Arrhythmia, like all cardiac problems in horses, can be very frightening for riders. So this is the opportunity to tell you a little more about these famous arrhythmias in horses, how to detect them and if they are serious or not!
Table des matières
What is an arrhythmia?
Before we begin to detail what an arrhythmia is, it is important to define the terms we are going to use. It is very important to understand the difference between pulse, heart rate, heart rhythm and heartbeat.
Definition: pulse, heart rate, heart rhythm and heartbeat
As you know, the heart contracts and relaxes in a very regular way thanks to its electrical impulses.
A heartbeat therefore corresponds to a cycle [contraction – relaxation]. In more technical terms, we talk about contraction cycles, and even more about systoles (when the heart is contracted and ejects blood) and diastoles (when the heart relaxes to fill with blood).
As for the pulse, it is simply “the perception of the pulsating blood flow from the heart by palpation of an artery.” 
Depending on whether the horse is at rest or under stress, calm or stressed, the heart will beat slower or faster. Rather than talking about the speed of the beats, we talk about heart rate.
The heart rate is therefore the number of beats that occur over a given period of time. This heart rate is expressed in beats per minute, or BPM. To measure the heart rate, we use a heart rate monitor.
📚 Learn more: 5 Reasons to use a heart rate monitor with your horse
Finally, the heartbeat corresponds rather to the musical meaning of the term rhythm. The rhythm is the way in which the heartbeats are spaced. Thus, with the same heart rate, the heart rhythm can vary.
A picture is worth a thousand words:
Arrhythmia is a heart rhythm disorder
Thus, an arrhythmia is “a variation in heart rhythm for no apparent reason.”
These variations in heart rhythm can be physiological or pathological. This means that some rhythm disorders are not serious and have no impact on quality of life or sports performance.
Pathological arrhythmias, on the other hand, have potentially significant impacts on quality of life or performance. They become problematic when the muscles and brain are no longer sufficiently supplied with oxygen. Arrhythmias can, for example, lead to significant underperformance or even syncope.
How to detect an arrhythmia in horses?
The ECG, the essential tool for the detection of arrhythmia
First of all, the detection of an arrhythmia can only be done by a veterinarian.
To make the diagnosis, your veterinarian will start by auscultating your horse with a stethoscope. This can only be done at rest.
For a complete diagnosis, a stress test may be necessary. For this, the use of an ECG is required.
ECG stands for Electrocardiogram. It is the measurement of the activity of the heart. The signal recorded by the ECG allows for very precise detection of arrhythmias and their frequency of occurrence.
💡 Did you know?
allows you to measure the electrocardiogram of your horse. Then, you just have to download the file thanks to our webapplication and send it to your veterinarian. They can then analyze it and make recommendations!
Can you detect an arrhythmia on the heart rate?
Indeed, depending on the way the heart rate is calculated and on the tools, it is possible that certain arrhythmias show up on the heart rate.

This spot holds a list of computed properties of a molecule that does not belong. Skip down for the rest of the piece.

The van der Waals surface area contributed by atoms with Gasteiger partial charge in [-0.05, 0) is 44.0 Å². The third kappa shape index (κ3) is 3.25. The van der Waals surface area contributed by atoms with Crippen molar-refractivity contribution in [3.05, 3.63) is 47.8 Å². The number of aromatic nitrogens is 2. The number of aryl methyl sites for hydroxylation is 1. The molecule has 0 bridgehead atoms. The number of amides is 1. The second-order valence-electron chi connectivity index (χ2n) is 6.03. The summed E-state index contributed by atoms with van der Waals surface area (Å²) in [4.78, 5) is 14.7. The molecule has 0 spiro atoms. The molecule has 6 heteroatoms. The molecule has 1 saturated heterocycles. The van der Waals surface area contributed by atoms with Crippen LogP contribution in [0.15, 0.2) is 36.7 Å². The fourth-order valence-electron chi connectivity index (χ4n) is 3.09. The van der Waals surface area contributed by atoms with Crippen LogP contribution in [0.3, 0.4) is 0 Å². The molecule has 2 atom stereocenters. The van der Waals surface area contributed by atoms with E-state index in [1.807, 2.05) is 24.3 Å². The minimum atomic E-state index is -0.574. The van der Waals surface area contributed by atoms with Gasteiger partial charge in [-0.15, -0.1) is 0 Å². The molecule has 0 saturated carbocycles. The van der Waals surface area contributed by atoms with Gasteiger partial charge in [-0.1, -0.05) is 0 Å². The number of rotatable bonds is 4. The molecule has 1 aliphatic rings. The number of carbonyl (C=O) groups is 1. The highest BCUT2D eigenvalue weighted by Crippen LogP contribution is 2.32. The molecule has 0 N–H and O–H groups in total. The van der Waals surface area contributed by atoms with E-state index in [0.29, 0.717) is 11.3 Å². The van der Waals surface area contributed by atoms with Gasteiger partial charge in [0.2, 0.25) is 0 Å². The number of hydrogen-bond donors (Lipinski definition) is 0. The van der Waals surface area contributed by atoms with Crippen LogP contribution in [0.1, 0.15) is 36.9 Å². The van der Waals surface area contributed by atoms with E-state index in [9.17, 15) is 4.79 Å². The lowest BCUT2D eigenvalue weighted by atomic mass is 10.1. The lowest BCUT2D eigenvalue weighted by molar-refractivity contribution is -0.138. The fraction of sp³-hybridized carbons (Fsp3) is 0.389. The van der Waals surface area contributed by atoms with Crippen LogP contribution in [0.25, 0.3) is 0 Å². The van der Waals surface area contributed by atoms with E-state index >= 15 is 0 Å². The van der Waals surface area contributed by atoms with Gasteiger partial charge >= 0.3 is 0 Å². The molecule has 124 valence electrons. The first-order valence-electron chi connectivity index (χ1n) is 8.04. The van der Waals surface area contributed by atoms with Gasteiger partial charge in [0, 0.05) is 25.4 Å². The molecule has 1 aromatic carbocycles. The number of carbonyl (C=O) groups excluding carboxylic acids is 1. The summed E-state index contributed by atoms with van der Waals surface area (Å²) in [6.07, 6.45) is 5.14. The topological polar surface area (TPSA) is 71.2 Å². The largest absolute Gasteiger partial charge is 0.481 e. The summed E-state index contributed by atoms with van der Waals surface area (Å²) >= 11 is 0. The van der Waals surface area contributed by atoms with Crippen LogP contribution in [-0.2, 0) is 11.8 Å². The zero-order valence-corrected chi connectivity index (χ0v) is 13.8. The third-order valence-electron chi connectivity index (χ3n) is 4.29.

A high heart rate (>140 bpm) during a low intensity physical effort (relaxation in calm), or a very low heart rate at rest (< 25bpm), should alert you.
If you have the slightest doubt, do not hesitate to talk to your veterinarian.
A few examples of arrhythmias 
Second degree atrioventricular block (AV block)
This is one of the most common arrhythmias at rest in horses. As the horse has a very low heart rate at rest (~30-40 bpm), sometimes the heart misses a beat, even 2, without any consequence on the horse, provided that these “atrio-ventricular blocks” disappear with effort.
Here’s an example of a second degree AV block measured with the Equisense Motion S :
It is the most common arrhythmia in horses during exercise. One of the elements of the heart contraction is absent from the ECG (the P wave, representing the contraction of the atrium), and the rhythm is irregularly irregular.
Large horses with a large heart are more prone to it. Depending on the underlying cause of the fibrillation, the prognosis is more or less severe.
How serious is it?
The severity of the arrhythmia in horses depends on several factors, including its onset and whether or not it is accentuated by exercise.
If a pathological arrhythmia is detected, the underlying cause must be sought. It is this underlying cause that will determine the severity of the arrhythmia. While some of them can be treated with medication, others are not treatable and have a much worse prognosis.
Only a veterinarian can tell you!
Cardiac arrhythmias are quite common in horses. They are a major reason for intolerance to exercise.
Depending on the type of arrhythmia and its presence or absence during exercise, it can be considered as physiological or pathological.
Regular measurement of the heart rate during exercise can detect variations or abnormal values and can lead the rider to call in the veterinarian for a more precise diagnosis.
See you soon for a new article,
Co-founder of Equisense and R&D manager
 Wikipédia, “Pouls”, consulté le 2 avril 2021
 Fondation pour la recherche médicale, “Tout savoir sur les troubles du rythme cardiaque”, consulté le 2 avril 2021
 Bailly Vétérinaires, L’électrocardiogramme chez le cheval, consulté le 02 avril 2021
 M. de Lagarde, Prévalence des arythmies cardiaques liées à l’effort chez le trotteur, Thèse Vétérinaire, Ecole nationale vétérinaire d’Alfort, 2007